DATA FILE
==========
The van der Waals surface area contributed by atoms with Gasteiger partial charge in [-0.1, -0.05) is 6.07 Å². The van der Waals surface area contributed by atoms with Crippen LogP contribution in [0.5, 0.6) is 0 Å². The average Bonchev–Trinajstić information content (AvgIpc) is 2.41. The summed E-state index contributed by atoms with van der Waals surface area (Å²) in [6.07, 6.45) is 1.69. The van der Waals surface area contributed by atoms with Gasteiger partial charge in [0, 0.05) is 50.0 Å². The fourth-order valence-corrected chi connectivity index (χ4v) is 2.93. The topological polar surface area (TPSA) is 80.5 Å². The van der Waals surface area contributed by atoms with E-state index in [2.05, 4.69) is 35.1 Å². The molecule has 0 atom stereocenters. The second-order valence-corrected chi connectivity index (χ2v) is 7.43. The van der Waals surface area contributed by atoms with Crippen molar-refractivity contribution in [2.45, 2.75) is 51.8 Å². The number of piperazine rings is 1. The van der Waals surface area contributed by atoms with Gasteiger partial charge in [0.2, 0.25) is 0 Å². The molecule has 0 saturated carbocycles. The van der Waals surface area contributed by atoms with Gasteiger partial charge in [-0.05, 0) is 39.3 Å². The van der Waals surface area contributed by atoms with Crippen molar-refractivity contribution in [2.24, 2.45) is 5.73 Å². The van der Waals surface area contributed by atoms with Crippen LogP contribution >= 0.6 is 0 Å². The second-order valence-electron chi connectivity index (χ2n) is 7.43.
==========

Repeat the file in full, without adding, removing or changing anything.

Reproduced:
The van der Waals surface area contributed by atoms with Gasteiger partial charge in [-0.1, -0.05) is 6.07 Å². The van der Waals surface area contributed by atoms with Crippen LogP contribution in [0.5, 0.6) is 0 Å². The average Bonchev–Trinajstić information content (AvgIpc) is 2.41. The summed E-state index contributed by atoms with van der Waals surface area (Å²) in [6.07, 6.45) is 1.69. The van der Waals surface area contributed by atoms with Gasteiger partial charge in [0, 0.05) is 50.0 Å². The fourth-order valence-corrected chi connectivity index (χ4v) is 2.93. The topological polar surface area (TPSA) is 80.5 Å². The van der Waals surface area contributed by atoms with E-state index in [2.05, 4.69) is 35.1 Å². The molecule has 0 atom stereocenters. The second-order valence-corrected chi connectivity index (χ2v) is 7.43. The van der Waals surface area contributed by atoms with Crippen molar-refractivity contribution in [2.45, 2.75) is 51.8 Å². The number of piperazine rings is 1. The van der Waals surface area contributed by atoms with Gasteiger partial charge in [0.2, 0.25) is 0 Å². The molecule has 0 saturated carbocycles. The van der Waals surface area contributed by atoms with Gasteiger partial charge in [-0.05, 0) is 39.3 Å². The van der Waals surface area contributed by atoms with Crippen molar-refractivity contribution in [2.24, 2.45) is 5.73 Å². The van der Waals surface area contributed by atoms with Crippen LogP contribution >= 0.6 is 0 Å². The second-order valence-electron chi connectivity index (χ2n) is 7.43.